Three Essays on Health and Aging

TitleThree Essays on Health and Aging
Publication TypeThesis
Year of Publication2006
AuthorsOlsho, LEW
Date Published2006
UniversityThe University of Wisconsin - Madison
CityUnited States -- Wisconsin
KeywordsHealth Conditions and Status, Methodology

This dissertation consists of three essays exploring the interface between health, aging, and economic behavior. The first essay explores the influence of declining health on consumption behavior with age. I solve a life-cycle model treating health as a form of human capital, and predict substantial decreases in consumption after age 50 consistent with observed declines for individuals in the Health and Retirement Study, 1992-2002. When health and consumption are complements, decreasing health capital results in falling marginal utility of consumption with age. Thus rational agents will consume at higher levels when they are younger and healthier. Since lower wealth groups generally experience more rapid health deterioration, this model largely accounts for the divergence in life-cycle consumption patterns across asset quartiles in the United States. The second essay investigates the contribution of population aging to trends in chronic conditions in the United States in the past decade and a half. I apply direct standardization to data on high cholesterol, hypertension, and obesity from the National Health and Nutrition Examination Surveys to adjust for changes in the population distribution of age, sex, race/ethnicity, poverty-income ratio, and educational status. I find that the influence of population aging, while important, is often smaller in magnitude than the effects of population shifts in other sociodemographic variables. The third essay considers the impact of a training program for health care workers in the assisted-living industry. Using repeated cross-section data on direct care workers in Wisconsin assisted-living facilities collected prior to and following the advent of the Worker Education Training and Assistance Program, and licensing data obtained from the Wisconsin Department of Health and Human Services, I investigate the effects of training on the wages of program participants and on quality of care in participating facilities, using a difference-in-differences framework with propensity scoring to control for the fact that the decision to participate in the WETA program was non-random. Worker wages increased marginally after training, but the quality of care decreased. Anecdotal evidence suggests that participating workers were systematically promoted out of the direct-care positions in which they had the most influence on quality of care.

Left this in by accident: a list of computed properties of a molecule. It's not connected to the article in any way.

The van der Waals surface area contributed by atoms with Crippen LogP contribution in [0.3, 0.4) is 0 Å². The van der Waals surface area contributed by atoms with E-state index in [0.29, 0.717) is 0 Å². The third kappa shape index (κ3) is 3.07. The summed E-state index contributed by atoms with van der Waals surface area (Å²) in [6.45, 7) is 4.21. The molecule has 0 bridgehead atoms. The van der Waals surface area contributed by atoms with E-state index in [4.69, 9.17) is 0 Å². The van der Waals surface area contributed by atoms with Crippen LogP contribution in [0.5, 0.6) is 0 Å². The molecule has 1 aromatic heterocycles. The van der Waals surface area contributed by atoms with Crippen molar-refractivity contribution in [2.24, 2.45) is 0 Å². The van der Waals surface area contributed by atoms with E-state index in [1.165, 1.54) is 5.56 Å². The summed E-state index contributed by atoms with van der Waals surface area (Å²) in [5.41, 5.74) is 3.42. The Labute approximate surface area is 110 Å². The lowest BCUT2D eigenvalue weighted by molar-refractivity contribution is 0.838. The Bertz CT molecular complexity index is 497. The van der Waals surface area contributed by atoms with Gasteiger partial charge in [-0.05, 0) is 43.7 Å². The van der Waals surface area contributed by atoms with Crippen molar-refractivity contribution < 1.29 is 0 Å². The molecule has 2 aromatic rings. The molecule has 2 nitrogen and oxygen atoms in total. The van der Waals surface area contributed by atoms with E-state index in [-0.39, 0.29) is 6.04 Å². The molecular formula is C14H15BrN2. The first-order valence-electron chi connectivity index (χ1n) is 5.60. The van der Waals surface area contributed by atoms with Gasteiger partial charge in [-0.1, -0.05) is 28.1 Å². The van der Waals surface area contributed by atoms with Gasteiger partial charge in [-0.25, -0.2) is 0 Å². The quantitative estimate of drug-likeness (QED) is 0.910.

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Short TitleThree Essays on Health and Aging
Citation Key6039